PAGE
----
Nathan Skinner discusses findings from the latest analysis into the extent of economic and political risk

Recent analysis into the spread of political risk finds elevated risk in some of the world’s largest economies—but the picture is not all doom and gloom.

The release of Aon’s new Political and Economic risk map, comes just a few days after journalists penned their reactions to the World Economic Forum’s (WEF) Global Risks 2008 report.

Both studies share an interest in three key areas, supply chain risks, the global credit crunch and the role of energy.

The latest analysis found political and economic risk at its highest in the oil rich nations of Iran, Nigeria and Venezuela, where businesses face civil unrest, war, terrorism and non payment by governments for services rendered.

Meanwhile, only three countries received downgrades, Guinea-Bissau, Belarus and the Yemen, and the four major emerging markets—Brazil, Russia, India and China—are still characterised by a relatively benign risk environment.

Commenting on the results of the report Miles Johnstone, director of political risk at Aon’s Crisis Management said: ‘Overall, the trend towards improving stability around the world, as highlighted in previous years, has ended.’

A major concern for many is the supply of energy—the volatility of which was clearly demonstrated when Russia disrupted natural gas pipelines to Europe.

Energy risk is unlikely to abate any time soon, found the report, with most of the world’s oil reserves already in the hands of government-controlled companies and the signs of a protectionist backlash against foreign investment multiplying.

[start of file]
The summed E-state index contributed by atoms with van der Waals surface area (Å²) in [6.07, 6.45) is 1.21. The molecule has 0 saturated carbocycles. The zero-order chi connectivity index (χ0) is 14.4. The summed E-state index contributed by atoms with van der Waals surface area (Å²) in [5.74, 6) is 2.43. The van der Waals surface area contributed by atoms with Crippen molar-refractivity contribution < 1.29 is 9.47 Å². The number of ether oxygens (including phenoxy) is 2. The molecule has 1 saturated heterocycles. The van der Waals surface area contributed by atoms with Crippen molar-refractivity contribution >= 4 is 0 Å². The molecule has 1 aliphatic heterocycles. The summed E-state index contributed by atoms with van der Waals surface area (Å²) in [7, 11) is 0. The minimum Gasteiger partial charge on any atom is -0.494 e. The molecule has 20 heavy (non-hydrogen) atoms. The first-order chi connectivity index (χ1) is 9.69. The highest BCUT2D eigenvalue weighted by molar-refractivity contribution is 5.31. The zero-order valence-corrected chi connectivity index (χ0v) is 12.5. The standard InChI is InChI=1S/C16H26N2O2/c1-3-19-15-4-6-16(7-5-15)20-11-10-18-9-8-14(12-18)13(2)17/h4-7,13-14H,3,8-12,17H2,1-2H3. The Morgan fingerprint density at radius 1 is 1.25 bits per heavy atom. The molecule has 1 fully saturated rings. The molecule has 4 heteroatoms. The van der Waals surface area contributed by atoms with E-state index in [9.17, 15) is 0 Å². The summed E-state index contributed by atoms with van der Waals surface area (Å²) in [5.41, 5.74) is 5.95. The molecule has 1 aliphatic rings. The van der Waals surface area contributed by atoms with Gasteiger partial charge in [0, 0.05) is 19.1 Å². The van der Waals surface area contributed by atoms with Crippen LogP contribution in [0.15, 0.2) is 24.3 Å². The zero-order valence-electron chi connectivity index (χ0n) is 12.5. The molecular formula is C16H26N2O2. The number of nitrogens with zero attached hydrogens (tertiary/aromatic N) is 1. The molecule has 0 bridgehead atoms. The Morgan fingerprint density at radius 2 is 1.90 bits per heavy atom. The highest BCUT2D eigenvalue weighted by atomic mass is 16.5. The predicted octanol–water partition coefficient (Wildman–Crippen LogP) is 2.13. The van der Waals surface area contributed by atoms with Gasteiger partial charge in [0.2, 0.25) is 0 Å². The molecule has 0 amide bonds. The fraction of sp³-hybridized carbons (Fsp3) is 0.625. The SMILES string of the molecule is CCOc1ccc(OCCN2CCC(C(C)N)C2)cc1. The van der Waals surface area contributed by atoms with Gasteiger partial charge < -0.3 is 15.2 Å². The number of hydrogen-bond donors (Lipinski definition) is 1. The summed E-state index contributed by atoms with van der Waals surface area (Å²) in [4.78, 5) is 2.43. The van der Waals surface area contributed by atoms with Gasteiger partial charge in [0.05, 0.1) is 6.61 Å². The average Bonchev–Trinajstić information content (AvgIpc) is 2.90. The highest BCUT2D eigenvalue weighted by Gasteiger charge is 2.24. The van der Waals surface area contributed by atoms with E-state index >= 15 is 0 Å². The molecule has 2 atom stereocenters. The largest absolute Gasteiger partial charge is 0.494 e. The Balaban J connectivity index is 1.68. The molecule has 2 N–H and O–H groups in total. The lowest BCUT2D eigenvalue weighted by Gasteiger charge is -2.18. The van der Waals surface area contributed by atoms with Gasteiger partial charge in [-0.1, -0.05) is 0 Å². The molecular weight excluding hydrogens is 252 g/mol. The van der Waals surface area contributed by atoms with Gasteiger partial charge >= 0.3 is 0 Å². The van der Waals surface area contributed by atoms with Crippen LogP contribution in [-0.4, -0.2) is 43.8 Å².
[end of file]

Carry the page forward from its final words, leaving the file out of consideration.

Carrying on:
“Overall, the trend towards improving stability around the world, as highlighted in previous years, has ended.

Miles Johnstone, director of political risk

‘Pressure on nationalization of energy assets is driven by governments seeking to capitalise on high fuel prices,’ suggested Jens Tholstrup, executive director, Oxford Analytica, a partner in the research.

‘As the global demand for oil continues to grow in 2008, most of the demand will continue to be met by state owned companies,’ added the research.

Elsewhere in the analysis, concern was expressed about supply chain risks, particularly considering the world economies increased dependency on certain key resources moved along specific trade routes.

Recent supply chain events include, product safety recalls in China, transportation strikes in France and severe flooding in Bangladesh.

A new feature in this year’s analysis, the Credit Crunch Index, measured emerging markets exposure to international financial turmoil. While some commentators have found emerging markets to be more resilient to the credit crunch, the risk map authors claimed they are vulnerable. Latvia, Turkey, and Hungary topped the list of most exposed.

‘Countries that have boomed economically in recent years are now most at risk from the credit crunch,’ said Johnstone.

In a related finding, WEF expressed fears that the current liquidity crunch could spark a US recession in the next 12 months with the UK’s prominent financial sector making it ever more vulnerable. Aon placed the UK on Credit Risk Negative Watch due to its exposure to the sub-prime credit crunch.

This year’s risk map is the 15th and may go some way to explain the global risk management community’s heightened awareness of political instability. Nevertheless, worries about the threat that terrorism poses to business should be kept in proportion to the real risk, which is often miniscule.